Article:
Significant progress has been made in synthesizing and characterizing ultra-pure, rare-earth-doped ZIBLAN (ZrF4-InF3-
BaF2-LaF3-AlF3-NaF) glass capable of laser refrigeration. Yb3+-doped ZIBLAN glass was produced from fluoride
precursors which were individually purified by solvent extraction and subsequently treated with hydrofluoric gas at
elevated temperatures to remove oxygen impurities. We have developed two-band differential luminescence
thermometry (TBDLT) as a new non-invasive, spectroscopic technique to evaluate the intrinsic quality of Yb3+ doped
laser-cooling samples. TBDLT measures changes in the local temperature upon laser excitation via the small changes in
the 2F5/2→2F7/2 fluorescence spectrum. Two commercial band pass filters in combination with a balanced dual InGaAs
photodetector are used to select and integrate regions of interest in the fluorescence spectrum with sub-millisecond
resolution. The TBDLT technique successfully finds the zero-crossing temperature (ZCT), which is the minimum
temperature to which a Yb3+ doped sample can cool, independent of surface heating. ZCT is a useful measure for the
presence of impurities and the overall quality of the laser-cooling material. Favorable laser cooling results were obtained
for several 1% Yb3+-doped glasses with varying degrees of purity.
The fluorozirconate glass ZBLAN:1%Yb3+ was synthesized, for the first time, from fluoride precursors that were
individually purified by solvent extraction and hydrofluoric (HF) gas treatment. The synthesis used aqueous solutions of
high-purity commercial precursors that were subjected to ultra-filtration followed by solvent extraction using ammonium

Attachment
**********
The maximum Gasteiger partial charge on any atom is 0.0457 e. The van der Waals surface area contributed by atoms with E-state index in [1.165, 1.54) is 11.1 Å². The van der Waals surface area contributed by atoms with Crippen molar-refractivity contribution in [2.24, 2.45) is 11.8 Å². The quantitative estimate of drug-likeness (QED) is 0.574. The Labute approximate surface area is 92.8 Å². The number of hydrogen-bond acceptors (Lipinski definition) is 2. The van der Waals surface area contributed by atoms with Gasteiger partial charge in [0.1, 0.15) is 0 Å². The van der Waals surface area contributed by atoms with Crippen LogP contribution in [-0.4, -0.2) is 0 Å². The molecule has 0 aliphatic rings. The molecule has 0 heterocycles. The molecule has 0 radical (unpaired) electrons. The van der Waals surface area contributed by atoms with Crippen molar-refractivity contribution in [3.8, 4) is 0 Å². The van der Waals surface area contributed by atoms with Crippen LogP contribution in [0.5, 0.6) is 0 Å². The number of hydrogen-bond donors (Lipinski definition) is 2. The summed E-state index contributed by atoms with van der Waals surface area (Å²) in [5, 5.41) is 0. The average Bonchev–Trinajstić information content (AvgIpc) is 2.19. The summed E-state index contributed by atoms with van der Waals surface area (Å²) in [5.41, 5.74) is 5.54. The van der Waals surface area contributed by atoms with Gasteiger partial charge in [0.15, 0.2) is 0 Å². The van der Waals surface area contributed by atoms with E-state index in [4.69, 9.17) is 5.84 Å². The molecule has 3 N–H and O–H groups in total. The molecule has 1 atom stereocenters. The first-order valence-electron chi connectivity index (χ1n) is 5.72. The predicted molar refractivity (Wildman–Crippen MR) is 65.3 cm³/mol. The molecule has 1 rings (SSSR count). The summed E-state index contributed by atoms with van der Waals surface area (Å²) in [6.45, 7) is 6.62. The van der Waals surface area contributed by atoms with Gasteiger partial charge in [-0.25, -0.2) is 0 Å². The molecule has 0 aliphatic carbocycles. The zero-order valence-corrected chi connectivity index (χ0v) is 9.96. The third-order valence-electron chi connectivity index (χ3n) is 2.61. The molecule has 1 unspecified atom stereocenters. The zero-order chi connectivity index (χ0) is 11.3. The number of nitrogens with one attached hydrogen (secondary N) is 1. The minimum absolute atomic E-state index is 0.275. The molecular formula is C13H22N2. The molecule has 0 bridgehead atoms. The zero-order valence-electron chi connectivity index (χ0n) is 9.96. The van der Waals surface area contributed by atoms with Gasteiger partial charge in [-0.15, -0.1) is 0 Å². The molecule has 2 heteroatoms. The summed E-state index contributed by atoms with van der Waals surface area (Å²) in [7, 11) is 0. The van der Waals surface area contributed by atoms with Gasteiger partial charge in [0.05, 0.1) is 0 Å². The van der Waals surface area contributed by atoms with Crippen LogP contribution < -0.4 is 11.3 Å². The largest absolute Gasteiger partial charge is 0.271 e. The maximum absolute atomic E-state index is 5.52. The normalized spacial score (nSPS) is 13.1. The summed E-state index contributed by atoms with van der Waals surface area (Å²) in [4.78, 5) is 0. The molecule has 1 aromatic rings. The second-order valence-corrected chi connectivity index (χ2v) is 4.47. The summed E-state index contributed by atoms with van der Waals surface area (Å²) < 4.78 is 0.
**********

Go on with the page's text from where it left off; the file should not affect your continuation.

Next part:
pyrrolidine dithiocarbamate (APDC) and methyl-isobutyl-ketone (MIBK). The purified metal fluorides were precipitated
and treated in hot HF gas to remove water, hydroxyl (OH-), and oxide impurities. ZBLAN:1%Yb3+ was fabricated from
these precursors by melting under inert atmosphere, yielding glasses with excellent mechanical properties and having a
clear, bubble-free, and crystallite-free matrix. The effect of adding 0.5 mol% of In3+ as an oxidizer to suppress the
reduction of Zr4+ and the accompanying formation of black precipitates was studied. We found evidence for an oxidizer
concentration threshold of ~0.8 mol%. Glasses made from purified fluorides formed black precipitates even with the
addition of 0.5 mol% In3+, while glasses made from commercial fluorides did not. In the latter, additional oxidizers were
likely present in the form of transition-metal impurities. An In3+ oxidizer concentration of >0.8 mol% is expected to
eliminate the black precipitates in purified glasses and to yield ZBLAN:Yb3+ glass for efficient laser cooling.
We have developed a non-contact spectroscopic technique to measure the temperature change of Thulium-doped glasses and crystals with high precision. The approach makes use of temperature-dependent broadening of various peaks in the luminescence spectra. A weak, cw probe laser excites the sample in vacuum. The luminescence spectrum is collected by a fiber and routed to a high-resolution spectrometer. We have demonstrated temperature resolution of 62 mK in Tm:BaY2F8.
We present an overview of laser cooling of solids. In this
all-solid-state approach to refrigeration, heat is removed radiatively when an engineered material is exposed to high power laser light. We report a record amount of net cooling (88 K below ambient) that has been achieved with a sample made from doped fluoride glass. Issues involved in the design of a practical laser cooler are presented. The possibility of laser cooling of semiconductor sensors is discussed.